How Do You Slow the Progression of Degenerative Myelopathy?

Degenerative Myelopathy progresses at a different pace for every dog. Some dogs will experience a rapid decline; others will slowly lose control of their legs over the course of months. Although we have little control over how fast DM progresses, recent studies have shown that exercise can slow the spread of Degenerative Myelopathy. For the best results, rehab therapy is best to give your dog regular, structured exercise that is tailor-made for their individual needs.

What Can I Do If My Dog Has DM?

There is no cure for canine degenerative myelopathy. Although there is no treatment for DM, there are many different ways to aid and support your dog as its condition progresses. Physical exercise is the key component to extending your dog’s life and slowing the progression of degenerative myelopathy. Here are a few ways you can improve your dog’s quality of life:

Assistive Equipment to Support DM Dogs

Your dog’s mobility needs will change throughout the many stages of DM. Here are a few assistive devices to help keep your dog moving.

  • Slings and harnesses for a lifting support
  • Pet boots to protect dragging paws
  • Utilize training tools to help with paw placement and gait training
  • Dog wheelchair

Holistic Care and Physiotherapy for Degenerative Myelopathy

degenerative myelopathy treatment

Work with your Vet and rehab specialist to come up with a treatment plan that includes a multi-modal plan. Physical therapy is important for dogs with degenerative myelopathy. The benefits of physical therapy include improved mobility, slowing down DM progression, and improved overall strength.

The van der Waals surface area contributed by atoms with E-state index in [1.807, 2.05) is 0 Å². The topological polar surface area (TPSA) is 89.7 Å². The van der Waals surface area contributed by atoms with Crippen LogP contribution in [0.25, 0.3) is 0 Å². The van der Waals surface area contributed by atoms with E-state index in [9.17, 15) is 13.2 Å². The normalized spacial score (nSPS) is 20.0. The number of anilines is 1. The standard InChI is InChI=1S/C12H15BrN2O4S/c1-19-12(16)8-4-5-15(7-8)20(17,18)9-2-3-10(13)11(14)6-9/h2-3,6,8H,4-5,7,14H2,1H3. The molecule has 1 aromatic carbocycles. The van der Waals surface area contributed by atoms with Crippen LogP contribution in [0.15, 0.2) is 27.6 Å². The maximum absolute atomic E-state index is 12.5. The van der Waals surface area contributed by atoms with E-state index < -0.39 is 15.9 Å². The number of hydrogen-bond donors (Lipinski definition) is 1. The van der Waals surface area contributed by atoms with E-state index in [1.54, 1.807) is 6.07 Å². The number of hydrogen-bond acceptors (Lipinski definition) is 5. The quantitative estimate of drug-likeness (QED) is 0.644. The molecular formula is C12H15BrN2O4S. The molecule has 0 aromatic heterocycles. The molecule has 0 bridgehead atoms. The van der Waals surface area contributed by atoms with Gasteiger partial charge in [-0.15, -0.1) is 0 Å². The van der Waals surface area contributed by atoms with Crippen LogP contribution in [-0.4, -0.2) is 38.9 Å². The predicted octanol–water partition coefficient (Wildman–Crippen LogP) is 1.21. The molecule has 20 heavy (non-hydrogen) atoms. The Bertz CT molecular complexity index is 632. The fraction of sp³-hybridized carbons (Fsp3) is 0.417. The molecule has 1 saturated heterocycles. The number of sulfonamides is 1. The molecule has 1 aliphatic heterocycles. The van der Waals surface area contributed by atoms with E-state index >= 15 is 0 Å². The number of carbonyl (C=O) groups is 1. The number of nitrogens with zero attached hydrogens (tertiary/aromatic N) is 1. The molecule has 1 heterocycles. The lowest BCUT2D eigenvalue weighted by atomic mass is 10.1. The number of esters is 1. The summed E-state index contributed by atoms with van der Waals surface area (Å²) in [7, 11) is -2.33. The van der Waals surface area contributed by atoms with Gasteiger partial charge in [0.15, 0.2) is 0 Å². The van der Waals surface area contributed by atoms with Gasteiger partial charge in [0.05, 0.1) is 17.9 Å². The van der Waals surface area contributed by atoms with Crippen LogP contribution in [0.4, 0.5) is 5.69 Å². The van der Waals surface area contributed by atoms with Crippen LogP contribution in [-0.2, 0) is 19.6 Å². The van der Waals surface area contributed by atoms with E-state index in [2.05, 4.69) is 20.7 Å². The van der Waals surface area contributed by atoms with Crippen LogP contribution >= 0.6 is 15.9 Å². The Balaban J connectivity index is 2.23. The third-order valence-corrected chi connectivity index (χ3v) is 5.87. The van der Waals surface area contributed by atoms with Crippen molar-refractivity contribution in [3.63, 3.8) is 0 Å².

• Physical therapy and hydrotherapy for increased muscle strength
  • Massage and acupuncture to help with blood flow
  • Laser therapy to stimulate the nervous system
  • Balanced nutrition

Combine natural treatments for degenerative myelopathy with rehabilitative exercise to promote overall physical health. Regular rehab sessions with a Certified Canine Rehabilitation Specialist help to slow down DM progression. It’s crucial to follow your CCRP’s exercise guidelines. Over-exercising a dog with degenerative myelopathy can lead to muscle fatigue and exhaustion.

Dog Wheelchairs for Degenerative Myelopathy

Eventually, every dog diagnosed with Degenerative Myelopathy will need the support of a dog wheelchair. Paralysis is the hallmark of DM, and your dog will require a mobility cart to stay active. Here are a few of the ways a dog wheelchair can support your dog:

  • Keep pets active and mobile
  • Increase strength and lower the chance of muscle atrophy
  • Offers progressive support that adapts to a pet’s changing needs
  • Enhance degenerative myelopathy rehabilitation sessions with wheelchair support
  • Aid dogs with DM with balance struggles
  • Dog wheelchairs promote mental wellbeing and lower risk of a dog becoming depressed from inactivity

A dog with Degenerative Myelopathy will lose strength in their legs, usually starting in the hind end first. A wheelchair provides a DM dog with the support it needs to walk and exercise. Regular exercise can help to slow down the disease progression, so helping your dog to stay active can truly keep them healthier.

German Shepherd dog wheelchair